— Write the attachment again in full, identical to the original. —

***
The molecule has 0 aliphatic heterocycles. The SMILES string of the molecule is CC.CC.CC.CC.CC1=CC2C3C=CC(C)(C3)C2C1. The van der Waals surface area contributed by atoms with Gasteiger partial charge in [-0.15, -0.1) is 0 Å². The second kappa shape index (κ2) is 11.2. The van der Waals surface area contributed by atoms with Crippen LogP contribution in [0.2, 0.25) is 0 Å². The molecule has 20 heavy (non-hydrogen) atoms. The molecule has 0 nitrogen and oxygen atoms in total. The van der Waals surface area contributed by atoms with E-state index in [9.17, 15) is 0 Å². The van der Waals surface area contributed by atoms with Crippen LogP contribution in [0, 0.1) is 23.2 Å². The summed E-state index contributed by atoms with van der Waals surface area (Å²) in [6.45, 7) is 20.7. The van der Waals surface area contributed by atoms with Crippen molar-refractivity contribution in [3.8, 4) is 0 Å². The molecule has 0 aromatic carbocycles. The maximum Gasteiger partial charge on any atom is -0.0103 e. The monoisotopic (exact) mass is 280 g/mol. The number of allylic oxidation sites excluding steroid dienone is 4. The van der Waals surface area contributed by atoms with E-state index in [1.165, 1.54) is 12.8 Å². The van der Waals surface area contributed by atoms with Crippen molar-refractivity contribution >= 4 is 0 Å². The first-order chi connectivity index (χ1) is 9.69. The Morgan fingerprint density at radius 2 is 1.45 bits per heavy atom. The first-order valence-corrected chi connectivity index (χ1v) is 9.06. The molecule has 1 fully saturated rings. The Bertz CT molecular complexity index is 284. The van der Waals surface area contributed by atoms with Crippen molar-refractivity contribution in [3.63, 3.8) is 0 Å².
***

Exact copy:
The molecule has 0 aliphatic heterocycles. The SMILES string of the molecule is CC.CC.CC.CC.CC1=CC2C3C=CC(C)(C3)C2C1. The van der Waals surface area contributed by atoms with Gasteiger partial charge in [-0.15, -0.1) is 0 Å². The second kappa shape index (κ2) is 11.2. The van der Waals surface area contributed by atoms with Crippen LogP contribution in [0.2, 0.25) is 0 Å². The molecule has 20 heavy (non-hydrogen) atoms. The molecule has 0 nitrogen and oxygen atoms in total. The van der Waals surface area contributed by atoms with E-state index in [9.17, 15) is 0 Å². The van der Waals surface area contributed by atoms with Crippen LogP contribution in [0, 0.1) is 23.2 Å². The summed E-state index contributed by atoms with van der Waals surface area (Å²) in [6.45, 7) is 20.7. The van der Waals surface area contributed by atoms with Crippen molar-refractivity contribution in [3.8, 4) is 0 Å². The molecule has 0 aromatic carbocycles. The maximum Gasteiger partial charge on any atom is -0.0103 e. The monoisotopic (exact) mass is 280 g/mol. The number of allylic oxidation sites excluding steroid dienone is 4. The van der Waals surface area contributed by atoms with E-state index in [1.165, 1.54) is 12.8 Å². The van der Waals surface area contributed by atoms with Crippen molar-refractivity contribution >= 4 is 0 Å². The first-order chi connectivity index (χ1) is 9.69. The Morgan fingerprint density at radius 2 is 1.45 bits per heavy atom. The first-order valence-corrected chi connectivity index (χ1v) is 9.06. The molecule has 1 fully saturated rings. The Bertz CT molecular complexity index is 284. The van der Waals surface area contributed by atoms with Crippen molar-refractivity contribution in [3.63, 3.8) is 0 Å².